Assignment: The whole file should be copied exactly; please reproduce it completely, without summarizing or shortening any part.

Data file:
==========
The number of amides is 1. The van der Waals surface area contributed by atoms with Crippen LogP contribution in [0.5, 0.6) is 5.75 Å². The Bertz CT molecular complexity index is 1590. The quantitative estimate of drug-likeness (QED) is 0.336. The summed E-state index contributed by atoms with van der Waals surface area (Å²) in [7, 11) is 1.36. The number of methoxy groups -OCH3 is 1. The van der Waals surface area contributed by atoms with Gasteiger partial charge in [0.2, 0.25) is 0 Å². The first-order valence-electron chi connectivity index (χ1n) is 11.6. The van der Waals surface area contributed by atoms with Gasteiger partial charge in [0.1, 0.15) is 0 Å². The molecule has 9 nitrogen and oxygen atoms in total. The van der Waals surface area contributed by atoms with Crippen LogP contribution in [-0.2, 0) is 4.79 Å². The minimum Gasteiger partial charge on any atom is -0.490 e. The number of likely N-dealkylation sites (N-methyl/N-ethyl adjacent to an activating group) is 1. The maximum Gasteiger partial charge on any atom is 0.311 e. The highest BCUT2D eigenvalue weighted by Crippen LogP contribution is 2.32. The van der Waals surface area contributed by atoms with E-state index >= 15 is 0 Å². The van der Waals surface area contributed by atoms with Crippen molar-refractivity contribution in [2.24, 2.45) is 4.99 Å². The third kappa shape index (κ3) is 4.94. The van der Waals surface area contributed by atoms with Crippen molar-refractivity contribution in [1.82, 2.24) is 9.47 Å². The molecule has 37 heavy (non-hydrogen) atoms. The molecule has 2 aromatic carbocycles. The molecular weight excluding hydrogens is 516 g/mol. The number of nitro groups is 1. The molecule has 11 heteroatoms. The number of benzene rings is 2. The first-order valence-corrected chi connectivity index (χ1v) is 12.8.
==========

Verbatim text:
The number of amides is 1. The van der Waals surface area contributed by atoms with Crippen LogP contribution in [0.5, 0.6) is 5.75 Å². The Bertz CT molecular complexity index is 1590. The quantitative estimate of drug-likeness (QED) is 0.336. The summed E-state index contributed by atoms with van der Waals surface area (Å²) in [7, 11) is 1.36. The number of methoxy groups -OCH3 is 1. The van der Waals surface area contributed by atoms with Gasteiger partial charge in [0.2, 0.25) is 0 Å². The first-order valence-electron chi connectivity index (χ1n) is 11.6. The van der Waals surface area contributed by atoms with Gasteiger partial charge in [0.1, 0.15) is 0 Å². The molecule has 9 nitrogen and oxygen atoms in total. The van der Waals surface area contributed by atoms with Crippen LogP contribution in [-0.2, 0) is 4.79 Å². The minimum Gasteiger partial charge on any atom is -0.490 e. The number of likely N-dealkylation sites (N-methyl/N-ethyl adjacent to an activating group) is 1. The maximum Gasteiger partial charge on any atom is 0.311 e. The highest BCUT2D eigenvalue weighted by Crippen LogP contribution is 2.32. The van der Waals surface area contributed by atoms with E-state index >= 15 is 0 Å². The van der Waals surface area contributed by atoms with Crippen molar-refractivity contribution in [2.24, 2.45) is 4.99 Å². The third kappa shape index (κ3) is 4.94. The van der Waals surface area contributed by atoms with Crippen molar-refractivity contribution in [1.82, 2.24) is 9.47 Å². The molecule has 37 heavy (non-hydrogen) atoms. The molecule has 2 aromatic carbocycles. The molecular weight excluding hydrogens is 516 g/mol. The number of nitro groups is 1. The molecule has 11 heteroatoms. The number of benzene rings is 2. The first-order valence-corrected chi connectivity index (χ1v) is 12.8.